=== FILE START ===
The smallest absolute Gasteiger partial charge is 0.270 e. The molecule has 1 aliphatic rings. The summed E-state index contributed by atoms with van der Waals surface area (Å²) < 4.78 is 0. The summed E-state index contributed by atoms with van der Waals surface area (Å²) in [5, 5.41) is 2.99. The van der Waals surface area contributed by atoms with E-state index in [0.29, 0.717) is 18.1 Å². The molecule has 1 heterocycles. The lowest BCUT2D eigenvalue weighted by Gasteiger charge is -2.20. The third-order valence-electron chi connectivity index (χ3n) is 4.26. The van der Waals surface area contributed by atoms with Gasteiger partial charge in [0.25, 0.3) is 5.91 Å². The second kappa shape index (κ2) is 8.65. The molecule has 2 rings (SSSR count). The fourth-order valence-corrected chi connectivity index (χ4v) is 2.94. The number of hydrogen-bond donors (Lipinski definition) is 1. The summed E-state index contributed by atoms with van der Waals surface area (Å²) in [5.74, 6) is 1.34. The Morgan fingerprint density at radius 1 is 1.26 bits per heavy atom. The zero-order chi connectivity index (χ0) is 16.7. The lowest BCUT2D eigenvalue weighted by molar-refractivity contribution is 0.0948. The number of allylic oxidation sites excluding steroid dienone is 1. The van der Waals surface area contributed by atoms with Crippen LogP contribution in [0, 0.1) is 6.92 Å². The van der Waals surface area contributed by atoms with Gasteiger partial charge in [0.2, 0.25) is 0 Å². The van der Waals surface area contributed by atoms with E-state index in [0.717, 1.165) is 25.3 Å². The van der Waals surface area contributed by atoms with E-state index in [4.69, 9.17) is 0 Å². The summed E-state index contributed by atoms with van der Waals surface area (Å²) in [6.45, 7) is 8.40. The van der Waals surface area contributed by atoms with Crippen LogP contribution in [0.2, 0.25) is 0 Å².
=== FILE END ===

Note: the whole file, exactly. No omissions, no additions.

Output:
The smallest absolute Gasteiger partial charge is 0.270 e. The molecule has 1 aliphatic rings. The summed E-state index contributed by atoms with van der Waals surface area (Å²) < 4.78 is 0. The summed E-state index contributed by atoms with van der Waals surface area (Å²) in [5, 5.41) is 2.99. The van der Waals surface area contributed by atoms with E-state index in [0.29, 0.717) is 18.1 Å². The molecule has 1 heterocycles. The lowest BCUT2D eigenvalue weighted by Gasteiger charge is -2.20. The third-order valence-electron chi connectivity index (χ3n) is 4.26. The van der Waals surface area contributed by atoms with Gasteiger partial charge in [0.25, 0.3) is 5.91 Å². The second kappa shape index (κ2) is 8.65. The molecule has 2 rings (SSSR count). The fourth-order valence-corrected chi connectivity index (χ4v) is 2.94. The number of hydrogen-bond donors (Lipinski definition) is 1. The summed E-state index contributed by atoms with van der Waals surface area (Å²) in [5.74, 6) is 1.34. The Morgan fingerprint density at radius 1 is 1.26 bits per heavy atom. The zero-order chi connectivity index (χ0) is 16.7. The lowest BCUT2D eigenvalue weighted by molar-refractivity contribution is 0.0948. The number of allylic oxidation sites excluding steroid dienone is 1. The van der Waals surface area contributed by atoms with Crippen LogP contribution in [0, 0.1) is 6.92 Å². The van der Waals surface area contributed by atoms with Gasteiger partial charge in [0.2, 0.25) is 0 Å². The van der Waals surface area contributed by atoms with E-state index in [0.717, 1.165) is 25.3 Å². The van der Waals surface area contributed by atoms with E-state index in [4.69, 9.17) is 0 Å². The summed E-state index contributed by atoms with van der Waals surface area (Å²) in [6.45, 7) is 8.40. The van der Waals surface area contributed by atoms with Crippen LogP contribution in [0.2, 0.25) is 0 Å².